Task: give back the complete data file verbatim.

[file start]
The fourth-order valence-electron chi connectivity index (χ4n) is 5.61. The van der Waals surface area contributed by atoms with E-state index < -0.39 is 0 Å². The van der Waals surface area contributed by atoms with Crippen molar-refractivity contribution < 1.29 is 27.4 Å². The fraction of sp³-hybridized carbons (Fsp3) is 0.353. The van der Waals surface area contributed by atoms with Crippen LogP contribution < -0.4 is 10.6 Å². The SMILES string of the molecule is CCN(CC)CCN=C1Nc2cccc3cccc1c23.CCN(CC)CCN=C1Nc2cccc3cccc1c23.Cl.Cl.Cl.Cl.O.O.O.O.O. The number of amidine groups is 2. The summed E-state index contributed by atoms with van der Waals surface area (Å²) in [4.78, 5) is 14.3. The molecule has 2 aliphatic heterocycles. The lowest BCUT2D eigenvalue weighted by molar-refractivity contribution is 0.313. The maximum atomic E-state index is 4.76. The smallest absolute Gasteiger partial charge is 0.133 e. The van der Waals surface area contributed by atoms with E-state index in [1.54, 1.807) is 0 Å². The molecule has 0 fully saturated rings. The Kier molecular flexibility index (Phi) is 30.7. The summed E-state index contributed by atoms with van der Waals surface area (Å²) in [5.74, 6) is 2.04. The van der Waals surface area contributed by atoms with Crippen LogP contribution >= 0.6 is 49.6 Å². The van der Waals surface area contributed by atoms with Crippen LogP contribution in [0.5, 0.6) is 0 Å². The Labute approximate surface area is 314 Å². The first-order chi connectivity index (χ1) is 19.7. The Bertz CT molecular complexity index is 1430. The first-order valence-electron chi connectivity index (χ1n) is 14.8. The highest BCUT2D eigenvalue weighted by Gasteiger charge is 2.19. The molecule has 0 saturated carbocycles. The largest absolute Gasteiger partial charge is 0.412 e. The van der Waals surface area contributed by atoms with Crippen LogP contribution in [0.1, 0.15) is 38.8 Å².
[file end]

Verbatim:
The fourth-order valence-electron chi connectivity index (χ4n) is 5.61. The van der Waals surface area contributed by atoms with E-state index < -0.39 is 0 Å². The van der Waals surface area contributed by atoms with Crippen molar-refractivity contribution < 1.29 is 27.4 Å². The fraction of sp³-hybridized carbons (Fsp3) is 0.353. The van der Waals surface area contributed by atoms with Crippen LogP contribution < -0.4 is 10.6 Å². The SMILES string of the molecule is CCN(CC)CCN=C1Nc2cccc3cccc1c23.CCN(CC)CCN=C1Nc2cccc3cccc1c23.Cl.Cl.Cl.Cl.O.O.O.O.O. The number of amidine groups is 2. The summed E-state index contributed by atoms with van der Waals surface area (Å²) in [4.78, 5) is 14.3. The molecule has 2 aliphatic heterocycles. The lowest BCUT2D eigenvalue weighted by molar-refractivity contribution is 0.313. The maximum atomic E-state index is 4.76. The smallest absolute Gasteiger partial charge is 0.133 e. The van der Waals surface area contributed by atoms with E-state index in [1.54, 1.807) is 0 Å². The molecule has 0 fully saturated rings. The Kier molecular flexibility index (Phi) is 30.7. The summed E-state index contributed by atoms with van der Waals surface area (Å²) in [5.74, 6) is 2.04. The van der Waals surface area contributed by atoms with Crippen LogP contribution >= 0.6 is 49.6 Å². The van der Waals surface area contributed by atoms with Crippen LogP contribution in [0.5, 0.6) is 0 Å². The Labute approximate surface area is 314 Å². The first-order chi connectivity index (χ1) is 19.7. The Bertz CT molecular complexity index is 1430. The first-order valence-electron chi connectivity index (χ1n) is 14.8. The highest BCUT2D eigenvalue weighted by Gasteiger charge is 2.19. The molecule has 0 saturated carbocycles. The largest absolute Gasteiger partial charge is 0.412 e. The van der Waals surface area contributed by atoms with Crippen LogP contribution in [0.1, 0.15) is 38.8 Å².